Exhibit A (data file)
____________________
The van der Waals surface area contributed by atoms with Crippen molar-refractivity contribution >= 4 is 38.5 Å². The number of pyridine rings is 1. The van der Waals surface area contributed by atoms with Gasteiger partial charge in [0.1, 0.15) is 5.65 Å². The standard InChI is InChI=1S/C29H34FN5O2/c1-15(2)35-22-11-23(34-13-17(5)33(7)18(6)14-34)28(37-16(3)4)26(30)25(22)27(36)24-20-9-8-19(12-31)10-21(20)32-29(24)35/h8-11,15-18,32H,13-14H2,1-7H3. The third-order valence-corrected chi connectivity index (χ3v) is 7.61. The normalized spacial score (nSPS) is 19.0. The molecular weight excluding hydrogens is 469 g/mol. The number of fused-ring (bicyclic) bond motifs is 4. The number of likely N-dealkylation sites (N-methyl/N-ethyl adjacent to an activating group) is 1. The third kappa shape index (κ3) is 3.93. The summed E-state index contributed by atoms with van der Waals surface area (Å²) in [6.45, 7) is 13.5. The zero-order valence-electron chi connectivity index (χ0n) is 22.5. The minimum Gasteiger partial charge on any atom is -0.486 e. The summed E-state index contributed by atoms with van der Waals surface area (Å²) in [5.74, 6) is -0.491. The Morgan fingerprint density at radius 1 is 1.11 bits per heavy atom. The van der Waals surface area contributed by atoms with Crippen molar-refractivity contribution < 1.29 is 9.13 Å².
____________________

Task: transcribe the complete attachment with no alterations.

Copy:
The van der Waals surface area contributed by atoms with Crippen molar-refractivity contribution >= 4 is 38.5 Å². The number of pyridine rings is 1. The van der Waals surface area contributed by atoms with Gasteiger partial charge in [0.1, 0.15) is 5.65 Å². The standard InChI is InChI=1S/C29H34FN5O2/c1-15(2)35-22-11-23(34-13-17(5)33(7)18(6)14-34)28(37-16(3)4)26(30)25(22)27(36)24-20-9-8-19(12-31)10-21(20)32-29(24)35/h8-11,15-18,32H,13-14H2,1-7H3. The third-order valence-corrected chi connectivity index (χ3v) is 7.61. The normalized spacial score (nSPS) is 19.0. The molecular weight excluding hydrogens is 469 g/mol. The number of fused-ring (bicyclic) bond motifs is 4. The number of likely N-dealkylation sites (N-methyl/N-ethyl adjacent to an activating group) is 1. The third kappa shape index (κ3) is 3.93. The summed E-state index contributed by atoms with van der Waals surface area (Å²) in [6.45, 7) is 13.5. The zero-order valence-electron chi connectivity index (χ0n) is 22.5. The minimum Gasteiger partial charge on any atom is -0.486 e. The summed E-state index contributed by atoms with van der Waals surface area (Å²) in [5.74, 6) is -0.491. The Morgan fingerprint density at radius 1 is 1.11 bits per heavy atom. The van der Waals surface area contributed by atoms with Crippen molar-refractivity contribution < 1.29 is 9.13 Å².